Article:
Since the annual participant fee and investment disclosure requirements first effective in 2012 401(k) plan sponsors have had to live with a rule that if literally applied imposes heavy administrative burdens. So applied, plan sponsors must deliver current year disclosures within “exactly” 365 days of the prior year's disclosure.
The rule can produce notice creep.
For example, an initial disclosure delivered to a participant on June 23, 2013 requires under the rule that the next year’s disclosure to be delivered on June 23, 2014 or earlier. If the plan sponsor delivers the disclosure earlier, for example, on May 30, 2014, the 2015 disclosure would have to be provided no later than May 30, 2015. And so it goes.
In 2013 DOL acknowledged that plan sponsors could have applied a good faith interpretations of the rule different from the “exact date” interpretation described above, and it announced that it was reviewing the rule. At the time of this announcement, it also provided plan sponsors with a temporary opportunity to delay issuing the disclosures for up to 18 months in certain situations.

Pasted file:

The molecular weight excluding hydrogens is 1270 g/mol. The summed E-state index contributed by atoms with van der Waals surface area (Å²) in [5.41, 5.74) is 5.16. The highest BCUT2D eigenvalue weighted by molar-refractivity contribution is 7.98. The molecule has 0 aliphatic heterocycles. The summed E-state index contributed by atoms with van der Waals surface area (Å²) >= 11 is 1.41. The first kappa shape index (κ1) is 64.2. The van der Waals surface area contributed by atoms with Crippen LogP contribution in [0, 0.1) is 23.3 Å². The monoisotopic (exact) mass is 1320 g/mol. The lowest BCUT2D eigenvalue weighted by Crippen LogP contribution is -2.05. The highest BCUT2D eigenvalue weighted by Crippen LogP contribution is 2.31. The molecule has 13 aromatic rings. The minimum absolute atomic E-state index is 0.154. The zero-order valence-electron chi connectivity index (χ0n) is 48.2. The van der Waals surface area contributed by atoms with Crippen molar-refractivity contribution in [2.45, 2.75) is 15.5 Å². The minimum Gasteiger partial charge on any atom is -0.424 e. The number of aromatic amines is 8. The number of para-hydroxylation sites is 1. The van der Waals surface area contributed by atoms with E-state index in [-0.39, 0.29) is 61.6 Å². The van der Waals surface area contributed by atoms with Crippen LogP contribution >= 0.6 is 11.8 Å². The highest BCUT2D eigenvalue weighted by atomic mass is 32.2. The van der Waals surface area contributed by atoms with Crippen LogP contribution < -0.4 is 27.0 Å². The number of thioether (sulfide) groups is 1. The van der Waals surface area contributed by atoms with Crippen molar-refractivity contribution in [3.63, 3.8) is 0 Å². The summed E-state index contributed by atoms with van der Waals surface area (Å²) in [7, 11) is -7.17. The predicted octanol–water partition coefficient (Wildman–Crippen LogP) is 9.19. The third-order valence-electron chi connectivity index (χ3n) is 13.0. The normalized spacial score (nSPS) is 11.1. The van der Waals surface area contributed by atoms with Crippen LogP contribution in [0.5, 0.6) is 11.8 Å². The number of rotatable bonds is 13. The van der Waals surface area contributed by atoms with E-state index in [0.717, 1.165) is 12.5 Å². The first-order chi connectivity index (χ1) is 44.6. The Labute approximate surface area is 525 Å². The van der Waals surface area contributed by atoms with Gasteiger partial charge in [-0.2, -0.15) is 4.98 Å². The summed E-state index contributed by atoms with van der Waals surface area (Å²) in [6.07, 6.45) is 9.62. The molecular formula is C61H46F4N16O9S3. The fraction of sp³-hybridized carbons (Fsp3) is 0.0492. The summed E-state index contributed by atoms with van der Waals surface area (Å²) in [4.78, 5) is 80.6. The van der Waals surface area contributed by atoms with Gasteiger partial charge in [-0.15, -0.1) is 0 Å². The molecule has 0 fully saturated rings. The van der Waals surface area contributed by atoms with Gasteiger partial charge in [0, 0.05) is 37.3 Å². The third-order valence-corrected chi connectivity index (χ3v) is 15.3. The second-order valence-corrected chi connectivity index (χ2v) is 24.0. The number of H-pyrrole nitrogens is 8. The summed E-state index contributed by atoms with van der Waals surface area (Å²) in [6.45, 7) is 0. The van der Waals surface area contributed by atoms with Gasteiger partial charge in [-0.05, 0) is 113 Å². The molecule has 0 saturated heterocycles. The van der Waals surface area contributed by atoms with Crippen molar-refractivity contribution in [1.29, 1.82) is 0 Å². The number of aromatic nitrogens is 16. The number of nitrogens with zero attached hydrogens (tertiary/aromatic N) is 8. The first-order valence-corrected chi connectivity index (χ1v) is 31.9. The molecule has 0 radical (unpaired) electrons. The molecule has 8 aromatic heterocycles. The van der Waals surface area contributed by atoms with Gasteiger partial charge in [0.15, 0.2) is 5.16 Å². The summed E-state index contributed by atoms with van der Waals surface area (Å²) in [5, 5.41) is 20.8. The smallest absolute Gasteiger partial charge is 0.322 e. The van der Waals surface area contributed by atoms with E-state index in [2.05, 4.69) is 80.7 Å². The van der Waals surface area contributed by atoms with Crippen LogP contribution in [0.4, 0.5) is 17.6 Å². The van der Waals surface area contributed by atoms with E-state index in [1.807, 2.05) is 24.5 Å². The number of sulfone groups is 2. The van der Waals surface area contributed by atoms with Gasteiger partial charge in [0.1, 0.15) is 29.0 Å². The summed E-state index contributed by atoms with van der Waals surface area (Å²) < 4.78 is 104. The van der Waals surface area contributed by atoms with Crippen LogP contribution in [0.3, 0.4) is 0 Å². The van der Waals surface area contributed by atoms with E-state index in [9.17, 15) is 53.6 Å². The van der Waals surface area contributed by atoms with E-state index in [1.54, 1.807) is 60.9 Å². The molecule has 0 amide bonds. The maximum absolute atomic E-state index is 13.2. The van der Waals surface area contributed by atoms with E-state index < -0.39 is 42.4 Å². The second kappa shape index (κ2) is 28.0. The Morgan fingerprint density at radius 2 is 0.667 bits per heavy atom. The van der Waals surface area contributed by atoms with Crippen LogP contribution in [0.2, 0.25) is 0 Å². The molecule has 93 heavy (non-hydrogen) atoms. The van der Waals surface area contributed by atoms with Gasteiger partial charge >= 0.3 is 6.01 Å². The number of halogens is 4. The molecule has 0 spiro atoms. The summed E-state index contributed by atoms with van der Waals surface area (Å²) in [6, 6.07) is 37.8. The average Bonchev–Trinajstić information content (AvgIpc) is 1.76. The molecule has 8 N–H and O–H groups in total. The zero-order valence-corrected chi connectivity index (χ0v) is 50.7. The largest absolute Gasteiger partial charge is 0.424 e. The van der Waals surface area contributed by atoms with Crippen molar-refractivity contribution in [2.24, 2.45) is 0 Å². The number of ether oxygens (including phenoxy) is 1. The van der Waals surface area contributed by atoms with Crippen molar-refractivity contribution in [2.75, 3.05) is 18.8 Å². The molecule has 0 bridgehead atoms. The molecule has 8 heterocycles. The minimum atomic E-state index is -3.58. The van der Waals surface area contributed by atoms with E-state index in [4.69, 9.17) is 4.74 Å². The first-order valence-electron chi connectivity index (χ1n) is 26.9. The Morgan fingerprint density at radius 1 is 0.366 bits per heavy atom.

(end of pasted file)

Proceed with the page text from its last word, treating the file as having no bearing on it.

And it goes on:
DOL guidance fixes the problem
Last week the Labor Department (“DOL”) fixed the problem by allowing in direct final and proposed rules the plan sponsor to provide the information at least once in any 14-month period. This means plan sponsors now will have a period of 14 months from when the last annual disclosures were provided to provide the current year disclosure. Referring to the example above, disclosures made on June 23, 2014 can be made as late as August 23, 2015 without advancing the next annual disclosure date.
Coordination of disclosure with other required notices is now possible.
In addition to fixing the notice creep problem, plan sponsors may now be able to better coordinate this disclosure with other required disclosures such as qualified default alternative (“QDIA”) and safe harbor notices, and they will not be compelled to track specific disclosure dates participant-by-participant.
Effective Date and Current Reliance
The new rule becomes effective on June 17, 2015, although DOL is allowing plan sponsors to rely on it now. For a deep dive into the disclosure timing requirements, see the Direct Final Rule and Proposed Rule.